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Low oil pressure at idle can be caused by an engine with worn rod or main bearings due to (usually) high mileage . This however does not mean the engine is still not serviceable as long as the oil pressure is low only at idle. The pressure should at minimum get into the normal range at anything above idle speed.Not much oil pressure is really necessary at LOW speed. At low speed, as long as there is oil getting to the bearings, even at low pressure, you are OK. In a high mileage engine the oil pressure is often low at idle simply because the oil pump is turning slowly and cannot maintain higher pressure between the larger than normal crankshaft and bearing clearances. As speed increases the pump turns faster and supplies more oil and the pressure should go higher. Low pressure as long as it is only at idle is not a problem. However at higher speeds the pressure should be in the normal range. Such a worn engine can benefit from higher viscosity (thicker) oil such as 20W-50 in above freezing weather and 10W-40 in winter. That will increase idle pressure and the thicker oil film maintains a better film between the worn parts
The fan primary function is to keep the magnetron cool while it runs, if the fan stops the thermal fuse senses an increase in temparture causing the oven to shut down. I suggest a tv technician or appliance repair man because there is dangerous high voltage present that can cause serious injury or death.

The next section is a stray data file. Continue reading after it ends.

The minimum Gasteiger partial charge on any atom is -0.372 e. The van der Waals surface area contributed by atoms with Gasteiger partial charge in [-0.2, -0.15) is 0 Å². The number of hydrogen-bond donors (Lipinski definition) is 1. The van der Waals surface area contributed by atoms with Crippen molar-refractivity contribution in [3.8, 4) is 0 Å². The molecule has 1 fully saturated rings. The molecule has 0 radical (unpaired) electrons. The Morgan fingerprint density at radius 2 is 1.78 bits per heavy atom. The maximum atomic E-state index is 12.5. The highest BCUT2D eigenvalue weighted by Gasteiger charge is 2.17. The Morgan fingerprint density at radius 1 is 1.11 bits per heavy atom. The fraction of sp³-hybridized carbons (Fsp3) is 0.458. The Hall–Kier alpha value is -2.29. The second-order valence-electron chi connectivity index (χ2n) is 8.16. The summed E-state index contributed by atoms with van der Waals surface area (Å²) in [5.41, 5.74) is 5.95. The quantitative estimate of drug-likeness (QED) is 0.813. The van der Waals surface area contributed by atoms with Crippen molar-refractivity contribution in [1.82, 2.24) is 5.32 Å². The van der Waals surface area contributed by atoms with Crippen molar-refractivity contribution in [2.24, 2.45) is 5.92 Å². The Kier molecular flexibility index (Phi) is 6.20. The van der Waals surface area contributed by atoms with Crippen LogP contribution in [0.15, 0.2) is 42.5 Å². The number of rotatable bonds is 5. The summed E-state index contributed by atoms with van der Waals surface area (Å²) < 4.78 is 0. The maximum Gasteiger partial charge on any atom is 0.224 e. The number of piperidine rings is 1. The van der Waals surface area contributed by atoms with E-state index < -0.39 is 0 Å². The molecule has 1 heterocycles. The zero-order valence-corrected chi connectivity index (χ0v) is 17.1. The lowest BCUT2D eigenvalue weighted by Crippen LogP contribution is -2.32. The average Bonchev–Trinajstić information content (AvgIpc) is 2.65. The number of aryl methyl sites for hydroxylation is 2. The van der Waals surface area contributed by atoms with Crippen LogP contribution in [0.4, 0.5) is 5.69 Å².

small engine does take allot to overheat as long as the car stay in motions even though the cooling is not operating, if you were sitting in the heavy and stuck in traffic and the OAT is 98-100 degree with high humidity and running the AC, chances are the engine will over heat quickly. very rare the temp guage become faulty, I would to go ahead and repalce the temperature sensor which gives the guage the correct reading, if have high miles 75k or more replace thermostat which open and close when it reach proper tempature and thermostat switch which turn the cooling fan on and off. all three parts are fairly cheap to fix and replace. all three unit is very important to the engine cooling beside the oil.
You should be able to get a gasket kick from either a dealer or out of Dennis Kirk, Parts Unlimited, Tucker Rocky. It should only be about 4 screws to remove the insides. Just be careful because there is a spring in there.
If the weather in your area is colder than normal, your startup oil pressure will reflect this, essentially because it is much thicker when very cold. This high reading should drop to "normal" once it reaches operating temperature. This condition can also be caused by a sticking pressure relief in the oil pump, usually caused by sludge inside the engine. If you regularly maintain your vehicle and use good quality oil, this should not happen. The oil pressure sending unit is also suspect, but in your case, I would not put it at the front of the list. If oil is close to "change time" consider using a good synthetic oil (synthetics flow better at extreme temps) or using a 5W anything oil during winter months. (see manufacturers specs)
I had the same problem in a 1992 mercedes 300E.....several diagnostic tests were useless. After several trips to the dealer, they replaced the crankcase sensor. This seemed to solve the problem. Also, make sure your oil is good (old oil may cause the engine to overheat and trip a sensor?????)...when I changed the oil, my car ran cooler.